After my recent dalliance in Matters of a Truly Trivial Nature, I’d like to return to Matters Most Deep and Profound. I’m running up against an interesting question with regions that has to do with the nature of function types like fn(&int): up until now, I’ve assumed that this refers to a function that takes an integer pointer in some region that is specified by the caller. That is, it is a kind of shorthand for a type that might be written like fn<r>(&, where the <r> indicates that the function type is parameterized by the region r.

But first, a digression on types and type schemes…

This notation is analogous to a generic function, like:

fn identity<T>(t: T) -> T { ret t; }

However, there is an important distinction. In Rust, as in ML, parameterization only occurs on named items. So, you can have a named function identity defined generically, but you cannot have a type fn<T>(T) -> T.

This is an interesting and subtle point. In fact, all Rust types are monotypes, meaning types that refer to exactly one thing. Now, it may not be known precisely what that thing is, but there must be a name for it. So, the type of the t parameter is T, which is a type variable. This is a monotype, it can only refer to one thing: the type T. It just so happens, however, that we do not know when typechecking identity what that type T is.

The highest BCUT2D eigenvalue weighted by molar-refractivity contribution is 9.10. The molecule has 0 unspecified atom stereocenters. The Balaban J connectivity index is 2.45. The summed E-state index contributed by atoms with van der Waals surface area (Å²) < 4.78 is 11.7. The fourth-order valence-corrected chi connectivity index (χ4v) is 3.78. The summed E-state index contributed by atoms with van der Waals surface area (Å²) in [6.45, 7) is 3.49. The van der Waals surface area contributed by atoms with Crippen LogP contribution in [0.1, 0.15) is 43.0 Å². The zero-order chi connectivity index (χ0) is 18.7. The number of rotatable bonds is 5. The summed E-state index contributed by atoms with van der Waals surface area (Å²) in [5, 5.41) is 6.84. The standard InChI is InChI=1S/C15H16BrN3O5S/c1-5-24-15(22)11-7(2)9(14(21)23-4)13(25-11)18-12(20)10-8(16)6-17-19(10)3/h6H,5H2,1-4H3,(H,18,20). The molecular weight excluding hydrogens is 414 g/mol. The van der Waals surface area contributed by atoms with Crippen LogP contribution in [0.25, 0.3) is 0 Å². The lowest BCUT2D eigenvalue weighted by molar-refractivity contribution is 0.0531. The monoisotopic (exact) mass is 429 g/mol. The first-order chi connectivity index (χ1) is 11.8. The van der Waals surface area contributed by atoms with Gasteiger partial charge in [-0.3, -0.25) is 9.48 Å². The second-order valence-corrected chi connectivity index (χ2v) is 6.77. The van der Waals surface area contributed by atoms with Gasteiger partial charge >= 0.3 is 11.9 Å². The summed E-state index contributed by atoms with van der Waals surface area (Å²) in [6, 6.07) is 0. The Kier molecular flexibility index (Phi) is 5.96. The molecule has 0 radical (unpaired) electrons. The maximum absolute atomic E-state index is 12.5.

The type of the identity function itself, however, cannot be represented as a monotype. We cannot name a specific type for its parameter and return value, it could safely be used with any type. To accommodate this concept, ML introduced the idea of a type scheme, also called a polytype. (at least by Wikipedia, I’ve never heard the term before. but it seems logical.)

A type scheme is basically a type along with a set of bound type variables. A bound type variable is one that is defined within the scheme itself. So, if you have the type scheme fn<T>(T) -> T, then the variable T is said to be bound in this scheme. In a scheme like fn<T>(T, U) -> T, the variable T is bound, but the variable U is called free, as it is not defined in the scheme. Note that in a monotype all variables are free, as monotypes do not define any type variables.

So, in a way, a like fn<r>(&r.T) is really a monotype, although it does not bind type variables. But it can still refer to many concrete types. This entails complexity.

…and now back to regions.

So, the question is, should region variables be bound or free within a function type? It certainly makes life simpler if they are always free, and it still results in a fairly expressive system.

But first let’s examine why bound regions make life complex. To help keep things clear, I will use the explicit “bound region” notation I introduced earlier, even though it’s not an actual Rust type, and I will eschew anonymous regions. This means that the notation for writing function types and so forth will be a bit heavier than it would be in “real life”.

I will use a few conventions: lowercase letters early in the alphabet like a, b, and c refer to bound regions. Lowercase letters late in the alphabet (r, s) refer to free regions. Plus, I generally drop the types of a region pointer if they are not important, so let &r be shorthand for something like &

Subtyping of bound regions